Now, the percentage of irregular workers is risen to higher levels than regular workers. In analyzing a census on the economically-active workforce implemented by the Korean Statistical Office in August 2001, the Korea Labor & Society Institute ( estimated the number of irregular workers to be 7.37 million, constituting 55.7% of the total workforce2.According to studies made in 2000, out of entire irregular workers, the percentage of women is higher than that of men at 53%, and within the entire women workforce irregular workers take up 70%. These official statistics exclude specially employed labour (for example, the type of jobs that capitalists characterise as self-employment) such as private tutors, insurance sales, golf caddies etc., so if these jobs are included, the rate of irregular women workers will definitely rocket.

Irregular work pertaining to capital’s flexibility measures has brought deterioration of working conditions and impoverishment for workers of both genders. But it has affected women workers more severely. At the moment, most of irregular women workers are employed in small enterprises of less than 10 employees. It has driven women’s work into the ditches and has also increased mental stress from lack of self-confidence and the fear of losing their jobs. One feminist scholar was interviewing irregular women workers and told of how the interviewees were in constant fear of being seen throughout the interview. Many social psychologists point out that the increase of irregular work and the mental stress that comes from it is becoming a serious social problem that is bound to affect the whole society.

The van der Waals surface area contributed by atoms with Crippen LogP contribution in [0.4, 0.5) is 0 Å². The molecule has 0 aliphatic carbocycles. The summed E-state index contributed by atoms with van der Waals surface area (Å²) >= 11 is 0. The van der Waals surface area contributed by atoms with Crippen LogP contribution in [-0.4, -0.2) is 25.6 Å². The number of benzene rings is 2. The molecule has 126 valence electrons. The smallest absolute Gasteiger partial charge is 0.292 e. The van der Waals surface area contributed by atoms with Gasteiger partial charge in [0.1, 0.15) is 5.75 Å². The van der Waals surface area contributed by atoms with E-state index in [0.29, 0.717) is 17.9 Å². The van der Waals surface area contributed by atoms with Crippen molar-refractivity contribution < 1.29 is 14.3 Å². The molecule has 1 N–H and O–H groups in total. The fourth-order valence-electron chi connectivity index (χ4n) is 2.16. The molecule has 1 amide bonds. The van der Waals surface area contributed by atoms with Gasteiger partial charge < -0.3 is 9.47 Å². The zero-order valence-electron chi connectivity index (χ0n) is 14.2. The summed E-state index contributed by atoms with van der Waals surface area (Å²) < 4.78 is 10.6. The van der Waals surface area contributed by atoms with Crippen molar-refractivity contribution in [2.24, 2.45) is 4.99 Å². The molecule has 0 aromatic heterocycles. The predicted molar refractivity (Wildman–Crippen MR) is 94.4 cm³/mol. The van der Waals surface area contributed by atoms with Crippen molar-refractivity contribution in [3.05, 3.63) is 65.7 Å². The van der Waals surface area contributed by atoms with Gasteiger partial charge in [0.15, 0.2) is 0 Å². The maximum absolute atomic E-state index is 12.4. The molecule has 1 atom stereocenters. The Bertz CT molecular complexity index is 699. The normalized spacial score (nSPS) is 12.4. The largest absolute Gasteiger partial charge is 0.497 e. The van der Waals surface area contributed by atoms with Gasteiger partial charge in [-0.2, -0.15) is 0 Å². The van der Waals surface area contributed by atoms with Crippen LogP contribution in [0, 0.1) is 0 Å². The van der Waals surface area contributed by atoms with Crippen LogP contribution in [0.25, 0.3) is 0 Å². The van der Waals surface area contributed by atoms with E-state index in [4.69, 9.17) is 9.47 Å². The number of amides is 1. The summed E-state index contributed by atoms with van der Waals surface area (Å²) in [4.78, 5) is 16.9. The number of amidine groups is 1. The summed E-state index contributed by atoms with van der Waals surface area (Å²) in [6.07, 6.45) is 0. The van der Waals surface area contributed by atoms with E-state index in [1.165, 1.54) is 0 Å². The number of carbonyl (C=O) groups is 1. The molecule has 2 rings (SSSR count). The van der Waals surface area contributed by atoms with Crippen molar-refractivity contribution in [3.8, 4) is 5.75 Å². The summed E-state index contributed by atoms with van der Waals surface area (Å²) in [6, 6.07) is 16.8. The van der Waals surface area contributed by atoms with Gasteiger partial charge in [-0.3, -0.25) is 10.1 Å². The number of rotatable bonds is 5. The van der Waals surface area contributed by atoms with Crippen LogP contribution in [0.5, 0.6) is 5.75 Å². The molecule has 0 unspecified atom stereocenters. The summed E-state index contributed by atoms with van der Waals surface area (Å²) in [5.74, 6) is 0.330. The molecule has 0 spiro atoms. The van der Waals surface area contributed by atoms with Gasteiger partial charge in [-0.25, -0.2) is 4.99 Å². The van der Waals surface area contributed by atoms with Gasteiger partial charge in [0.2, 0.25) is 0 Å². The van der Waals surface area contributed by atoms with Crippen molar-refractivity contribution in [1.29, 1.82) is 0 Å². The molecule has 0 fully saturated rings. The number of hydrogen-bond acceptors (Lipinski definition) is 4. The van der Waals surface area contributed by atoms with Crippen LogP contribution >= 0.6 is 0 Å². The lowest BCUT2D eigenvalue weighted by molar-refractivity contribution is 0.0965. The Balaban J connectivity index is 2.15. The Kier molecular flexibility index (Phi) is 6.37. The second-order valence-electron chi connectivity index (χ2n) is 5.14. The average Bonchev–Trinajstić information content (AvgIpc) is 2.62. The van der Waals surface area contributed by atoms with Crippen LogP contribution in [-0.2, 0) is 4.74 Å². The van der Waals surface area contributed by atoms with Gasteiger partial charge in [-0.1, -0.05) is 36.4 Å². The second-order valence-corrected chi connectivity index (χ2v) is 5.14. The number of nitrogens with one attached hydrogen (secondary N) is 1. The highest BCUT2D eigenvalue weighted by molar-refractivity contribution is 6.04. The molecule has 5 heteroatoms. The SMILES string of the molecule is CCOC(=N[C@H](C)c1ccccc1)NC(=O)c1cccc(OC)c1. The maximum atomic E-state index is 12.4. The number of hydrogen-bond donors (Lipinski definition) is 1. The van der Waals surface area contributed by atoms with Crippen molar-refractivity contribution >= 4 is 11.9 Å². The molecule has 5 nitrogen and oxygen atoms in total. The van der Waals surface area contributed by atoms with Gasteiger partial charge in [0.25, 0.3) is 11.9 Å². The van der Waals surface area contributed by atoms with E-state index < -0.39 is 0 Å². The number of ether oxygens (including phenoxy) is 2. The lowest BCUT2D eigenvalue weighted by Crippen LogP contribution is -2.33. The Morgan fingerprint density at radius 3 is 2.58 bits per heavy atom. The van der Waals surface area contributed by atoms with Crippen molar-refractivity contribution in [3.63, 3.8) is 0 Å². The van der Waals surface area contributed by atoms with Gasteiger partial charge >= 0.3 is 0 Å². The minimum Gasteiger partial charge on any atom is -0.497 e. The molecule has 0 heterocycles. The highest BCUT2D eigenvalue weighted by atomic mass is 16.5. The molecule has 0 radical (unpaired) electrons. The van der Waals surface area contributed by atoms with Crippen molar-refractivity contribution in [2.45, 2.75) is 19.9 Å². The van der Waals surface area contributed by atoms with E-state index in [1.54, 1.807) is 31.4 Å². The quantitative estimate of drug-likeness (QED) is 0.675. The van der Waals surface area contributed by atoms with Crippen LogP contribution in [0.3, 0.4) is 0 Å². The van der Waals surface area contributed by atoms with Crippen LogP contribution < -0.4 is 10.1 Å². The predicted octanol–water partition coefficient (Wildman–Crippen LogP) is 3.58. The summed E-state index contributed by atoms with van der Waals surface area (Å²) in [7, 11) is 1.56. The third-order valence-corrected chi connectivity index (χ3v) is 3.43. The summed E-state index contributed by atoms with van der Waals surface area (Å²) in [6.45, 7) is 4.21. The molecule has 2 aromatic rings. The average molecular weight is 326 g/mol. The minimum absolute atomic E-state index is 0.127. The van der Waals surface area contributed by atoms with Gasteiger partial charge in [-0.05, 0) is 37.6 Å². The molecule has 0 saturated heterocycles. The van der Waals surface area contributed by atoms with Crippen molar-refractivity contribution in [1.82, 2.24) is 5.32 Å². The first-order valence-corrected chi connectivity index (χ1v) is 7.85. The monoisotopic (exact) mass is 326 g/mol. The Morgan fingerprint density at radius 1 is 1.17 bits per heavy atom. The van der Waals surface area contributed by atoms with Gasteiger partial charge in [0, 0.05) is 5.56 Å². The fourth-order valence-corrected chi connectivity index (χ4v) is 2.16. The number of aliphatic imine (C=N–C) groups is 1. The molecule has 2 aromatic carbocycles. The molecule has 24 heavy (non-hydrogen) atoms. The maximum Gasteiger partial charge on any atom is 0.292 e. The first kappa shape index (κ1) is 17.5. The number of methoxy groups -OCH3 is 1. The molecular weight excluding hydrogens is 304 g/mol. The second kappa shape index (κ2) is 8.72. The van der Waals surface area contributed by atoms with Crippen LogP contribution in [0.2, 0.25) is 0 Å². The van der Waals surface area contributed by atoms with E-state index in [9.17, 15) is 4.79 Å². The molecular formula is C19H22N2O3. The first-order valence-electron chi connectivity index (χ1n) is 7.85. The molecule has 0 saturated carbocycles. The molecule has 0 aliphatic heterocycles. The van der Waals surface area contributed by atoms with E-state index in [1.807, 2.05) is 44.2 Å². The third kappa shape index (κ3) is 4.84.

Moreover, with the automation of production lines and transfer of factories in capital’s constant search for cheaper labour, many women workers who had originally constituted a large proportion of the workforce in the manufacturing sector are now being absorbed into the service sector – in areas such as the so-called ‘entertainment’ businesses and as domestic workers. The service sector has rapidly expanded over the last few years in Korea, and many women are being employed as narrator models, telemarketers, and as servers and entertainers in bars. These jobs are not only unstable, low waged and physically strenuous, but they also enforce the use of ‘femininity’ and sexuality to raise sales, making women more vulnerable to possibilities of sexual abuse and exploitation. Also, because the service sector has always shared a very thin borderline with the sex industry, it is not very surprising that more and more women workers, both young and aged, are being drawn into the sex industry. For example, many married women in their 30’s and 40’s are employed in the so-called ‘telephone rooms (jeon-hwa-bang)’ and are forced to have phone sex with men. Many other married women were employed as ‘pager women’, who are paged to come to bars to ‘entertain’ men. This became a very heated issue when Daewoo Motors unionists went to a bar, paged women, and came face to face with familiar faces. When Daewoo workers were laid-off, the wives had to find jobs to sustain their families and the only ones available were as ‘pager women’. The ruling elite and the conservative media are enthusiastically deploring the moral collapse of Korean women, but the reality is that it is the capitalist system that is corrupting the people.